Comedian Dominic Holland is coming to Walthamstow. He chats to Amie Mulderrig about making a living being funny, Eddie Izzard and having a very famous son.


So, what have you been doing with yourself today?
Putting off the start of writing a sit-com for BBC Radio Four. It is a vehicle for Hal Cruttenden, a mate of mine, and we are writing it together.

We’ve not seen you on the comedy circuit for a while, where have you been and what have you been doing?
Writing books, being a dad and still gigging – but not on the circuit. Events, one-man shows but less 20 minute sets.


How did you get into stand-up comedy?
Always wanted to be a comedian. I used to take my dog for a walk as a ten year old and do monologues to myself, which I hoped one day I could do for an audience.

Do you enjoy it?
I enjoy being a humourist, which I am aware sounds pretentious. I am not pretentious. By humourist, I mean a funny man for my living, be that as a stand-up, novelist, writer (my blog), sit-com writer, screenwriter – I have done all of these with varying degrees of success – and I love it. I love the fact that for more than 25 years, my entire income has come from ‘funny’ – and so I guess I must be funny – otherwise I and my kids would have all starved to death. We’re not fat though, so I guess I am only funny to a point.


What was it like having Eddie Izzard as your manager? Did he ever keep any of the better gigs for himself?
He kept them all to himself. Eddie is very selfish like this. But it was his tour and 100 per cent of the audience had come to see him – and it is no surprise to me that he is now officially the comic emperor of earth – or at least one of them. He is very talented, brave and, crucially, he is a man on a mission.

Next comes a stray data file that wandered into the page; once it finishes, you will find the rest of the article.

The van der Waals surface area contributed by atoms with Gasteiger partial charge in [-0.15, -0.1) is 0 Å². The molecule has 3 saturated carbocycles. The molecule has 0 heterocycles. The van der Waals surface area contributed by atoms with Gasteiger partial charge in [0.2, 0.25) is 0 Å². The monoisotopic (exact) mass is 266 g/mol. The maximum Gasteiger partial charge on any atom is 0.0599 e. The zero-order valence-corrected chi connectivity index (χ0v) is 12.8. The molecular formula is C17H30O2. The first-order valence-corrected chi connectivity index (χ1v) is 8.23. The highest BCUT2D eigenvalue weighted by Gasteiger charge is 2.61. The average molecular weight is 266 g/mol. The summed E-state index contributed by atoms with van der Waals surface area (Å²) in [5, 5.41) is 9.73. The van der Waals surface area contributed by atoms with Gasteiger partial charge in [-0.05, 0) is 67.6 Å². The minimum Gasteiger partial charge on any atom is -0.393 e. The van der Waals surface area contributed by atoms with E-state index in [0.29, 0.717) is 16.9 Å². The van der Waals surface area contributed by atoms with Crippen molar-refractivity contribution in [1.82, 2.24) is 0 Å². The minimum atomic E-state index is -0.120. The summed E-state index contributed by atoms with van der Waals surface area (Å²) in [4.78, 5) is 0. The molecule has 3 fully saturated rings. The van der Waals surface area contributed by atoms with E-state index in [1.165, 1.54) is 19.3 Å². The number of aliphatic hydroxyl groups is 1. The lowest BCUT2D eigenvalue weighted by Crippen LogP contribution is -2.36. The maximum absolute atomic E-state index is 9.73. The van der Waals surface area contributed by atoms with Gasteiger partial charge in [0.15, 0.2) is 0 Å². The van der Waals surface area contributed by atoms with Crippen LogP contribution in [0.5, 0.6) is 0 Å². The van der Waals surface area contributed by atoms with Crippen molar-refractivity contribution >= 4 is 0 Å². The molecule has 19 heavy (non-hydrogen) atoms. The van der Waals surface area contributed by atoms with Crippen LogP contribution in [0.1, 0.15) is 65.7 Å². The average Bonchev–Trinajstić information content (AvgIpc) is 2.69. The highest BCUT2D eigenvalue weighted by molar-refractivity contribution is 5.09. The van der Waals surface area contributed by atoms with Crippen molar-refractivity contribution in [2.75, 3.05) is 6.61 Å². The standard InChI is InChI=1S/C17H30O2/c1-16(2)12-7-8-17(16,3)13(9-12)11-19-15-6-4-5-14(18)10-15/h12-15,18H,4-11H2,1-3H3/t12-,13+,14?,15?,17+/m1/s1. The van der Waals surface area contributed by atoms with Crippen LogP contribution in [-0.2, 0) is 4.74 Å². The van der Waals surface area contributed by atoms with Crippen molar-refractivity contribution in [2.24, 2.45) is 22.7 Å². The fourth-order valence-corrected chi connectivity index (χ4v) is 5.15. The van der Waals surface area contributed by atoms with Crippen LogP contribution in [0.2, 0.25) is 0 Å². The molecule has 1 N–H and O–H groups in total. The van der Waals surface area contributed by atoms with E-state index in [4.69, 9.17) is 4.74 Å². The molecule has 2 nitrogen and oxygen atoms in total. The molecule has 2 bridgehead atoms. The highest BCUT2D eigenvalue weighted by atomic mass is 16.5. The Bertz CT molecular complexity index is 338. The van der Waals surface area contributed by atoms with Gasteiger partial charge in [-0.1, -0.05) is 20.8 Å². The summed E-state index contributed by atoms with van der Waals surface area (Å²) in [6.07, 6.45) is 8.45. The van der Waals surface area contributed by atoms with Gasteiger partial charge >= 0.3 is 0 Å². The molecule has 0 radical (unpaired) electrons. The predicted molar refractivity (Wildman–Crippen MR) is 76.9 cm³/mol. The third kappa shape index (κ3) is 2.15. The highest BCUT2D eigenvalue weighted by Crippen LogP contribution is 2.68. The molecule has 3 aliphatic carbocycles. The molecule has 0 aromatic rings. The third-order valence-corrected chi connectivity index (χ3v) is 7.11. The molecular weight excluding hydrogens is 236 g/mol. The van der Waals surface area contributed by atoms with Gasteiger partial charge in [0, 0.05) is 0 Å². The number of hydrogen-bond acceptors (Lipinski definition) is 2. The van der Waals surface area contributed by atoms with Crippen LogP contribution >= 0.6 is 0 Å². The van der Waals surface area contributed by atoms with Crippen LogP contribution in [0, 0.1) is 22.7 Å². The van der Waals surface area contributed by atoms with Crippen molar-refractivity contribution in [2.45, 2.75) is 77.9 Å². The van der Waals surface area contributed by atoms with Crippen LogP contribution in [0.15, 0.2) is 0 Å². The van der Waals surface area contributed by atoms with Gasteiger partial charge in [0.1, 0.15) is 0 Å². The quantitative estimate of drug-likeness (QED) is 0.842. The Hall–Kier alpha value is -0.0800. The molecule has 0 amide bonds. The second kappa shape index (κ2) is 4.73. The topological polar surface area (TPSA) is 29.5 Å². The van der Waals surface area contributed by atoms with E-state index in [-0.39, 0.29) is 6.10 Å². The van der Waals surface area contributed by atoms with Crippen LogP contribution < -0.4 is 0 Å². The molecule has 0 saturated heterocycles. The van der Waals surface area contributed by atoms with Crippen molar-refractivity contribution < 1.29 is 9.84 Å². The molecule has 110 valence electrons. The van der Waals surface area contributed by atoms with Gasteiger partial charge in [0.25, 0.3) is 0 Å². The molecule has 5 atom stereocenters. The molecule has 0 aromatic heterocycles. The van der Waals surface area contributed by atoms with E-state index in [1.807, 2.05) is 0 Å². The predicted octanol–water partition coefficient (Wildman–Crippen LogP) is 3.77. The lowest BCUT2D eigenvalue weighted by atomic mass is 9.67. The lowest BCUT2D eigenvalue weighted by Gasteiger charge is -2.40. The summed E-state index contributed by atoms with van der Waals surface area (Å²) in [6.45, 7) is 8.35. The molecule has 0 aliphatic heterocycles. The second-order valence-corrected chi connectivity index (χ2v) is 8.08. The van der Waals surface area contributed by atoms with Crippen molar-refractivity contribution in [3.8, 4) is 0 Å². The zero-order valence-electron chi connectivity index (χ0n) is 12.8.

What’s the worst heckle you’ve ever had, and how did you deal with it?
There is no worst heckle, it’s a fallacy. Heckles are either done collaboratively where they are fun and augment the evening, or they are done by inadequate small people who want to hurt. These people are bullies and are a fact of life, sadly.


What has been your best experience as a comedian? And the worst?
My best experience on stage is when a new piece of material works. This is rather rare. The attrition rate for new material is high. Not much gets through and the audience are a true reflection of whether or not it is funny. The worst experience is doing some new material that doesn’t work and the circle completes.

Do you prefer being on stage, on television on the radio or writing books?
I prefer writing because I am a better writer than I am a performer. My nerves and performance skills have always constrained me, but with my writing there are no such insecurities.


How did you feel about being bumped from the Evening Standard’s Rising Star column to make way for Ewan McGregor?
A funny story that became a useful anecdote when Ewan and my son were joined together in a Hollywood movie – and as I say in my book How Tom Holland Eclipsed His Dad - the editor called it correctly all those years ago.

Tell me what it’s like having a famous film star for a son who starred in the stage production of Billy Elliot and movie Impossible. 
It is surreal. That is the only way I can put it because none of what is happening to Tom has been sought or courted by us. It just happened. Recently I came home and Tom was on Skype. I heard an American accent and peered over his shoulder to see Ron Howard. Ron Howard. A director who I would love to get my scripts in front of – and here he is now, in my living room, albeit on-line, and chatting to my son. Tom got the gig by the way. He starts filming with ’Ron’ this ’fall’.


How would you describe your humour? What inspires your routines?
Demotic and honest. For everyone who has lived and tries to do their best – and succeeds and fails in proportions that are average.

Dominic Holland is at Guffaw Comedy Club, Ye Olde Rose & Crown Theatre Pub, Hoe Street, Walthamstow, on Tuesday May 7. Details: 020 8509 3880,